Looking at valuation, there are vast differences between Starbucks and Dutch Bros.
In the above chart, we see the sales multiple, EV/EBITDA ratio, and 2022 and 2023 earnings multiples for Starbucks and Dutch Bros. On a sales basis, both companies are trading at a very comparable valuation today. But when we look at earnings multiples, Dutch Bros is massively more expensive. When we look at the EV/EBITDA ratio, the premium over Starbucks is around 50%, while the premium on the more meaningful net profit multiple is even higher. Based on estimates for 2022, Starbucks offers an earnings yield of 4% at current prices, versus an earnings yield of just 0.6% from Dutch Bros. Looking beyond 2022, to 2023, Starbucks offers an earnings yield of around 5% while Dutch Bros is trading with a forecasted 1.2% earnings yield.
To some degree, Dutch Bros’ higher valuation makes sense. The company is smaller and has more room to grow going forward, and new store openings allow it to grow at a faster relative rate versus how Starbucks is growing. But Dutch Bros has had significant issues with profitability in the past, and it trades at a very high earnings multiple on a forward basis. Profits are what count for investors, and Starbucks is looking way better on that front.
Starbucks’ better profitability is also why the company is able to pay significant shareholder returns, unlike Dutch Bros. Over the last four quarter, Starbucks generated free cash flows of around $4 billion, whereas Dutch Bros burned close to $100 million in cash. The stronger cash flow picture, even after accounting for growth spending, is why Starbucks is able to pay a dividend that yields 2.7% while continuously buying back shares:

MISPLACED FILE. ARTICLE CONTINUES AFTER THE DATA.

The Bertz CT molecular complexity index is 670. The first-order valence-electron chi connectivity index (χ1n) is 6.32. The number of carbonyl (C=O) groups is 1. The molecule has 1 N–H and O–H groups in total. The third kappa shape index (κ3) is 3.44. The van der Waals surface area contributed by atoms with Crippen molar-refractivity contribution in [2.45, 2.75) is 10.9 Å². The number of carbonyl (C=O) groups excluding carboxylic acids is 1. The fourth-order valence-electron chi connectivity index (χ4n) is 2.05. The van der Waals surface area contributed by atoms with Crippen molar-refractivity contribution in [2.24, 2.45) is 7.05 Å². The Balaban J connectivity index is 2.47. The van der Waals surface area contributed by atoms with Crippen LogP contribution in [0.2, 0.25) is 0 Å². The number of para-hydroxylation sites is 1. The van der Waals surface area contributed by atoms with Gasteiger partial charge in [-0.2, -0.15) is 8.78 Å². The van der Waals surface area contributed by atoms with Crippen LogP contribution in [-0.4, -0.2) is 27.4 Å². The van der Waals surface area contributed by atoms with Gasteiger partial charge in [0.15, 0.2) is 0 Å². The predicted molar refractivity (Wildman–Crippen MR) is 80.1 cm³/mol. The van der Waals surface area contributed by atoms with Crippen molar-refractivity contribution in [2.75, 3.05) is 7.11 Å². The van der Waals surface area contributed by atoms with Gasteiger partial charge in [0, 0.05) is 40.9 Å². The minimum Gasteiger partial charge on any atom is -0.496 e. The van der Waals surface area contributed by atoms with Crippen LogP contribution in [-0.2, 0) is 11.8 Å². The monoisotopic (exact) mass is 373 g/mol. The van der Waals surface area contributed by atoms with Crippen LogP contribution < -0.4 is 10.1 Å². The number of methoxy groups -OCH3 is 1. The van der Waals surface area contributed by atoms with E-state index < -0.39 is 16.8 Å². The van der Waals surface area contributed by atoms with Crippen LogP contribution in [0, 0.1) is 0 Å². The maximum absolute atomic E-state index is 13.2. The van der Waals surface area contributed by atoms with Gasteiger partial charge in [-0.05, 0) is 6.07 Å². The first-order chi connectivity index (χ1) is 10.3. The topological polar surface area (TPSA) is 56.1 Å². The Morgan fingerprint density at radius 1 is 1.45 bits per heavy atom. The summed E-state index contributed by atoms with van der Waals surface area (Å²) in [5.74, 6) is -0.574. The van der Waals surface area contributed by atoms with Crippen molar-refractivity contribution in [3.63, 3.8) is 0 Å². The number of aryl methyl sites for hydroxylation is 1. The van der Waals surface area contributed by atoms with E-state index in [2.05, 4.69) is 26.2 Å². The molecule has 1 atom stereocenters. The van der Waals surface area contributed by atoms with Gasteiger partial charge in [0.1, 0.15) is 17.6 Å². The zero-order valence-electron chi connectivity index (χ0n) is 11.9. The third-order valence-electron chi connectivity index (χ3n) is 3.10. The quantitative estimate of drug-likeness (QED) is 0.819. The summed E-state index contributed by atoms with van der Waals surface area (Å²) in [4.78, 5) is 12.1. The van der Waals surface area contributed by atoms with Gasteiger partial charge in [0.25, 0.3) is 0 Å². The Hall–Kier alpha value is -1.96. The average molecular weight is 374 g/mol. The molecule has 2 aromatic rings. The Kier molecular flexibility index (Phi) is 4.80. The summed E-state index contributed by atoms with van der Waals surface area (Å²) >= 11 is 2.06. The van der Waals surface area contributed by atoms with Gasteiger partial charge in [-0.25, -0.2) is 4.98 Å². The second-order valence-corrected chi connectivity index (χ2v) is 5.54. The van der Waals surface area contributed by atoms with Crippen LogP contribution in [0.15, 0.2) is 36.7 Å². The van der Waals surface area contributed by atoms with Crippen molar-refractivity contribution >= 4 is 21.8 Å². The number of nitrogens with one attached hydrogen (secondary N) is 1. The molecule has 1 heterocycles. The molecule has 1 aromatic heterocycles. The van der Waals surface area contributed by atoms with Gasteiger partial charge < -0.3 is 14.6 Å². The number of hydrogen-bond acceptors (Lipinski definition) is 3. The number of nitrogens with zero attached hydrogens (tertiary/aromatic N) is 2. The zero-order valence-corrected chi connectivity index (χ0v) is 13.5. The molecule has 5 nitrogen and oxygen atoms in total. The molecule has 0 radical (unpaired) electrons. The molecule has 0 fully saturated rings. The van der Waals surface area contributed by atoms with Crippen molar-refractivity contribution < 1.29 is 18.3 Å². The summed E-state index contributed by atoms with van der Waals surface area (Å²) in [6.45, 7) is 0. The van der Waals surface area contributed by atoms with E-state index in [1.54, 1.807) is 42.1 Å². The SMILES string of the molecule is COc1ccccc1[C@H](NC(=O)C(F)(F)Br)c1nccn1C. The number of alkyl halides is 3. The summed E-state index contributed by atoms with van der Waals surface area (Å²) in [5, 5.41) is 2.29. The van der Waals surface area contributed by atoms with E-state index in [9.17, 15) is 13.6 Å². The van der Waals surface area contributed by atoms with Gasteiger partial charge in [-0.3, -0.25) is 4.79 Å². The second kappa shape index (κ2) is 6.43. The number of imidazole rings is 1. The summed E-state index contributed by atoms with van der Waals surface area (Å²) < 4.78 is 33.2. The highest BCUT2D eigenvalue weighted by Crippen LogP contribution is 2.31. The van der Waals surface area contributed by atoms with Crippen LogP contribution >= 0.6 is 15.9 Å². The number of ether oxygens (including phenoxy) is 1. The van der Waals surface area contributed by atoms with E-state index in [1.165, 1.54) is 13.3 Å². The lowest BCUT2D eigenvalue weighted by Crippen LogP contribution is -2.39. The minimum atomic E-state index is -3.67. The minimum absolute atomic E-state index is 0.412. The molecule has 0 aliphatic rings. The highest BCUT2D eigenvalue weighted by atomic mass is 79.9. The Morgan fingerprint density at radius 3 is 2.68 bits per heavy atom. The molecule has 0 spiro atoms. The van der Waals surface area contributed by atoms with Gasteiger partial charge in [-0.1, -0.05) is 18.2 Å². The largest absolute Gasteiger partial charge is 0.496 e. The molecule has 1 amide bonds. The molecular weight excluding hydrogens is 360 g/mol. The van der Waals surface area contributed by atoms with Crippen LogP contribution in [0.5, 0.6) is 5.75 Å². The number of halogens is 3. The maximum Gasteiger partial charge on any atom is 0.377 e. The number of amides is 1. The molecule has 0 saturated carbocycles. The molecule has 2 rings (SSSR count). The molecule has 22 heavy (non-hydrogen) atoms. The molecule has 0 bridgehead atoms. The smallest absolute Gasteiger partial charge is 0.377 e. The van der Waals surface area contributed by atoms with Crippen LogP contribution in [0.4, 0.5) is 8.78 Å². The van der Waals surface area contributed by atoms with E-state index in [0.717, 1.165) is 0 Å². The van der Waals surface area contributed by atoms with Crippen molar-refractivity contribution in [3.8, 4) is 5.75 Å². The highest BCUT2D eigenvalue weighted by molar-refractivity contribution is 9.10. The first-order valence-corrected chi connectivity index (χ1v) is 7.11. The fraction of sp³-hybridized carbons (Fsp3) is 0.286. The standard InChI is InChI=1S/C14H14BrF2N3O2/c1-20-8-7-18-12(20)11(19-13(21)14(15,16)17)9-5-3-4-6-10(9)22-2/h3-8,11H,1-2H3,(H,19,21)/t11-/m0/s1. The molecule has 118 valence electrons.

Over a little less than a year, Dutch Bros has seen its share count climb by 8%, while Starbucks has bought back more than 2% of its shares in the same time frame. Dilution at Dutch Bros will hopefully slow down over time, but at least for now, it is an issue. If analysts are right, investors get a 0.6% earnings yield this year, while the current pace of share dilution is more than 10x as high. Starbucks, on the other hand, has created significant shareholder value in the past by reducing its share count over time, thereby increasing each share’s portion of the company.
What Is The Future Outlook For BROS And SBUX Stock?
Both companies should benefit from reopening measures and from a “going out” attitude among consumers that have been locked down during the pandemic. But from the most recent quarterly results, it looks like Starbucks is better at capturing that momentum, showcased by its significantly stronger same store sales performance. BROS will continue to open new stores at a strong relative pace, which should allow for compelling revenue growth. With increasing size, overhead costs as a percentage of revenue should decline, which is why profitability will hopefully improve. But at the same time, dilution is an issue, and the valuation is pretty high. The market currently isn’t keen of expensive growth stocks, which could remain an issue for Dutch Bros.
Starbucks will not deliver as much revenue growth, but offers more consistent profitability, a way more appealing valuation, and compelling shareholder returns through dividends and buybacks.
Is SBUX Or Bros Stock A Better Buy?
Investors focused on growth names may favor Dutch Bros, but I personally think that Starbucks is the better investment among these two. It has proven itself both in past recessions and also when it comes to the company’s ability to scale up in the US and internationally. SBUX is trading at a way more reasonable valuation, has shareholder-friendly management, and profitability is strong and will remain strong. The fact that SBUX offers a dividend that is almost twice as high as that of the broad market is another positive that makes me favor Starbucks over Dutch Bros.